Under The Tree, Undir Trénu (2017)
Directed by: Hafsteinn Gunnar Sigurðsson
Written by: Hafsteinn Gunnar Sigurðsson, Huldar Breiðfjörð
Starring: Dóra Jóhannsdóttir, Edda Björgvinsdóttir, Lára Jóhanna Jónsdóttir, Selma Björnsdóttir, Sigrídur Sigurpálsdóttir Scheving, Sigurður Sigurjónsson, Steinþór Hróar Steinþórsson, Þorsteinn Bachmann
UNDER THE TREE (2017)
Directed by Hafsteinn Gunnar Sigurðsson
Icelandic Language with English Subtitles
Atli is thrown out of his home when partner Agnes finds him about to masturbate to porn he’s watching on his laptop. It’s not just any old porn though – it’s a sex tape of him and a woman named Rakel. With nowhere else to go, he returns to his parent’s house where his mother Inga seems to be having a dispute with the next door neighbours who’ve asked them if they can prune their tree as it’s blocking the sun from shining on their patio. Whilst Atli fights to save his relationship and gain custody of their daughter Asa, the quarrel between his parents and their neighbours snowballs with deadly consequences.
Set in the vicinity of Reykjavik, UNDER THE TREE is a dark take on the lives, relationships and conflict that goes on in people’s everyday lives. Hiring a cast of comedic actors, director Hafsteinn Gunnar Sigurðsson successfully blends the drama with a healthy dose of black humour with the titular tree appearing to be the centre of many of the problems that ensue.
The film itself is split into three threads: Atli and his relationship problems; the dispute between the neighbours; and the lasting grief of Atli’s missing brother. The disappearance and suspected suicide of Atli’s older brother could be seen as the turning point in all their lives as it’s clear that Atli’s mother Inga has not got over the loss of her eldest son. Her pent up grief manifests itself as anger at neighbours Konrad and Eybjorg as she feels that their request to chop her tree which is overshadowing their garden is one more thing being taken from her. Her sizzling pot of emotions and accusatory finger pointing sets off a chain of tit-for-tat reactions between herself and her neighbours, from poo-bag slinging to car tyre slashing, with each reaction becoming more and more sinister.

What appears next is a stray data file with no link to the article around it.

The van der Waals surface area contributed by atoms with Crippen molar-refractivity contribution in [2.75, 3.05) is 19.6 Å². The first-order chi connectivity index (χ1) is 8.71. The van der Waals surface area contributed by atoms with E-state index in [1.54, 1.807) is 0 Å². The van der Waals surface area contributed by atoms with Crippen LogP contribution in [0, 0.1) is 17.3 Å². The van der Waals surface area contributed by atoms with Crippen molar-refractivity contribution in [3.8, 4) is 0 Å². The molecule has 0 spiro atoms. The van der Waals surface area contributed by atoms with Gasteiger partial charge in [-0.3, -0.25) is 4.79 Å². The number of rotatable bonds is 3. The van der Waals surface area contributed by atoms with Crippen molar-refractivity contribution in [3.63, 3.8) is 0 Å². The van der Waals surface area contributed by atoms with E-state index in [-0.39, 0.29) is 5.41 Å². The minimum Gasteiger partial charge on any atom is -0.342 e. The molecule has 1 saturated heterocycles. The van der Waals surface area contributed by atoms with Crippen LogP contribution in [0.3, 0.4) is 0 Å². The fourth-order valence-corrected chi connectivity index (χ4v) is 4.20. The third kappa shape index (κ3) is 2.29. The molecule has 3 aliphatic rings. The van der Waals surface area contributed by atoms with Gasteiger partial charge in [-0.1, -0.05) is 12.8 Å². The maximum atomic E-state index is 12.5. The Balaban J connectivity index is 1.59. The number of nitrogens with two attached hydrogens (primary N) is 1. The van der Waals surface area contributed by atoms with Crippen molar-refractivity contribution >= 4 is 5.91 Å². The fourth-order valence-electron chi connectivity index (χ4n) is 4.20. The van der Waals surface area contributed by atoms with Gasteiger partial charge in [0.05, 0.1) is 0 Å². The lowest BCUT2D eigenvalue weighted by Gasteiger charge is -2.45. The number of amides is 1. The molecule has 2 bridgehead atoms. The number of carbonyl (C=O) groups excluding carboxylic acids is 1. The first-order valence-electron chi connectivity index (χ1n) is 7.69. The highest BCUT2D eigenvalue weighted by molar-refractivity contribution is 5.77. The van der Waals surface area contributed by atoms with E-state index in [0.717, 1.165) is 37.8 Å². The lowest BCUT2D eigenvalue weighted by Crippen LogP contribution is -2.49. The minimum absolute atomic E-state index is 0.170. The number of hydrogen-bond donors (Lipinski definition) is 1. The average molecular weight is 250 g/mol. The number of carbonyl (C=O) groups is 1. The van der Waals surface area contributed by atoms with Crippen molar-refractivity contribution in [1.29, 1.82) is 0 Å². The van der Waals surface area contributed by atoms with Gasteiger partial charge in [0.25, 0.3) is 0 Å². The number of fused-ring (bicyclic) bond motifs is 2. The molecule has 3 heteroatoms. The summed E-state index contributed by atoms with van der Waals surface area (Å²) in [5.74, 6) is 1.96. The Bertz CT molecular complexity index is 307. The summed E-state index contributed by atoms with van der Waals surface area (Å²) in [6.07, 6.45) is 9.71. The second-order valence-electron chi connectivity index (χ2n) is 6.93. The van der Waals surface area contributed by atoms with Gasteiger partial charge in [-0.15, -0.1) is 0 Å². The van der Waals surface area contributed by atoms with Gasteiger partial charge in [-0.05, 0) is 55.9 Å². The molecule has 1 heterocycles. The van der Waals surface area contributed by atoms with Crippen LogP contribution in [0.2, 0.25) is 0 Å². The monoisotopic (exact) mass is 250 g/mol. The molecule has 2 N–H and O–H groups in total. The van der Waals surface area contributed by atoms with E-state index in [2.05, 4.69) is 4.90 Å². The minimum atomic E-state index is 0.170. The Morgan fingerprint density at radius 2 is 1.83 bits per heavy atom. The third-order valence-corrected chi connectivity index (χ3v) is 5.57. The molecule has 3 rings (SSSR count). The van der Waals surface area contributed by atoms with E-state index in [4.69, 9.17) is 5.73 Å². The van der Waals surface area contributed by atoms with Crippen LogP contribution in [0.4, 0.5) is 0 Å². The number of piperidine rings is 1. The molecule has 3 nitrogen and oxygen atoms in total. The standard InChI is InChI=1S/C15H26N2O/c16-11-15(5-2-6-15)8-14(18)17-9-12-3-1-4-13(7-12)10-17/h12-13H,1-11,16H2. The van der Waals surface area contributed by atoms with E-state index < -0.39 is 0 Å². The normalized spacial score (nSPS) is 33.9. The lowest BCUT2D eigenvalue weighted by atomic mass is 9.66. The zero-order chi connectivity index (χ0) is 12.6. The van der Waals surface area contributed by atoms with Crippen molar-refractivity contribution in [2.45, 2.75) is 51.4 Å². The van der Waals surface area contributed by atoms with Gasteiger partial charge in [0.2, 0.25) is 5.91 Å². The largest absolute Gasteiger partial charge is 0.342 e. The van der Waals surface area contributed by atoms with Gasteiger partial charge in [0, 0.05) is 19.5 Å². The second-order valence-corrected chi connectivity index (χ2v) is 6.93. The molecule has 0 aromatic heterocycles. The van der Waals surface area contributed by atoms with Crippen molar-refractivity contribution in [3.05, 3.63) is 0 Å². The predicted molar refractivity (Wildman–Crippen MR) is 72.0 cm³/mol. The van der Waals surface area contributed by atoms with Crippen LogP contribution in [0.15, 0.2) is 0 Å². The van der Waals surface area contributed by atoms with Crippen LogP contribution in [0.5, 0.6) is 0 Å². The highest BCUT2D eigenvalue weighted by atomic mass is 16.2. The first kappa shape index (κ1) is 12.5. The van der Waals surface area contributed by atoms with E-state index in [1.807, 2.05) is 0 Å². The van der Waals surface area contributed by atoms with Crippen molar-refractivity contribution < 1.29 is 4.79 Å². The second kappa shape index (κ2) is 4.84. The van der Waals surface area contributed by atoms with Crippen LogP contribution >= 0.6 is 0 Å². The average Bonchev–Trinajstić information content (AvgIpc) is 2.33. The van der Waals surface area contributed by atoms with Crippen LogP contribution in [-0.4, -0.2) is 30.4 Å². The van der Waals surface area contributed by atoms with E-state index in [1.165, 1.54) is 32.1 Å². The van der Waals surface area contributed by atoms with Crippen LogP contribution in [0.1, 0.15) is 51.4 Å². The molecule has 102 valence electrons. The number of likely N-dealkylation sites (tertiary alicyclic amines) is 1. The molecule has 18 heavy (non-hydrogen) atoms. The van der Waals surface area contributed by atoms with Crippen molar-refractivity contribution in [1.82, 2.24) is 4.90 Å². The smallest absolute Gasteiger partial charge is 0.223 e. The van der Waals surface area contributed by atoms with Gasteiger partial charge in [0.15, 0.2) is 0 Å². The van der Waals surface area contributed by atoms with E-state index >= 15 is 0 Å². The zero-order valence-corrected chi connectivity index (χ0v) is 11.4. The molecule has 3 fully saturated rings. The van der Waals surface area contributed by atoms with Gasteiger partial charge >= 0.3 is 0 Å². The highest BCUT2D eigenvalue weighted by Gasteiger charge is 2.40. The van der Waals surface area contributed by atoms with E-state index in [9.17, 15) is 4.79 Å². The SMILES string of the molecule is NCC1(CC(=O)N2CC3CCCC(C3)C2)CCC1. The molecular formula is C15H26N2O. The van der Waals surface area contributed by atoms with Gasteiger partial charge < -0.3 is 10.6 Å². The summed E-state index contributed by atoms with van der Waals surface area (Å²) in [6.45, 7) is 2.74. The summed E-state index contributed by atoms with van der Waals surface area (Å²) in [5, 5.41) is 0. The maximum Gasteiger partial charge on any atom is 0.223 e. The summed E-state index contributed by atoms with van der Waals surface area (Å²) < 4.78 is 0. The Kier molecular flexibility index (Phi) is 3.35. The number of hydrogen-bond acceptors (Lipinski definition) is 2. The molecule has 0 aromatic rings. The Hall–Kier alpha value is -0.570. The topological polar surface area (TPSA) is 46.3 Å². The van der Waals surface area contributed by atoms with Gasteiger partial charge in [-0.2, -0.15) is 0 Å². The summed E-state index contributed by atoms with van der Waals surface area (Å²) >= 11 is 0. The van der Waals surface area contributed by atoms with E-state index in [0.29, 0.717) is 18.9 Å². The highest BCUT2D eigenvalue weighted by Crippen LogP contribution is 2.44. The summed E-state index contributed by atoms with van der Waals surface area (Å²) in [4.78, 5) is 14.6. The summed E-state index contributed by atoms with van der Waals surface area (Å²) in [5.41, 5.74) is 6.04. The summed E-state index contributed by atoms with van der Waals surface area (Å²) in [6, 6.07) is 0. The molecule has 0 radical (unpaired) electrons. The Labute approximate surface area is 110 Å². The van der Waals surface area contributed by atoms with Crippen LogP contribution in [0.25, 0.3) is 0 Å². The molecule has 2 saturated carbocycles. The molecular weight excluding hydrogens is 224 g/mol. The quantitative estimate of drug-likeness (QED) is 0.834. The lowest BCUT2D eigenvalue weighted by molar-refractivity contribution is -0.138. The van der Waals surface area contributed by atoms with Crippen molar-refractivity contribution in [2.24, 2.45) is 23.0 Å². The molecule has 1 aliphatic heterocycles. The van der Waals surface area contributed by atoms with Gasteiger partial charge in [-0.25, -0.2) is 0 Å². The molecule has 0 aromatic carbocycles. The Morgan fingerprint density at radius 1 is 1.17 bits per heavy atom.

Atli’s problems are much more grounded in the reality as he attempts to patch things up with his partner Agnes who suspects him of cheating after spotting his sex tape. His failed attempts at getting her to listen or engage in conversation results in him whisking his daughter Asa out of kindergarten for an afternoon camping on the grass at Ikea, of all places! His desperate attempts to have contact with Asa, at least, only serves to get him in more hot water and whilst he’s having to manage the breakdown of his family he also has to contend with the emotional breakdown of his own parents. To put it lightly, Atli isn’t having the best of times!
Wonderfully shot and written, with just enough wit to keep it from tipping into depressing territory, UNDER THE TREE is like a light shone onto all our trivial failings and how life can be easily blown out of proportion if we let it. The humour featured in the film is incredibly black with some really dark scenes which could easily feature in a horror movie, particularly towards the end of film. In many ways, this cautionary tale will drain you but its twisted sense of humour, poking fun at these characters and the dastardly things they do, will relieve and allow you to enjoy it as a work of fiction, even if it casts shades of a bleak reality that could easily be our own.
A wickedly, deliciously dark slice of suburban Icelandic drama.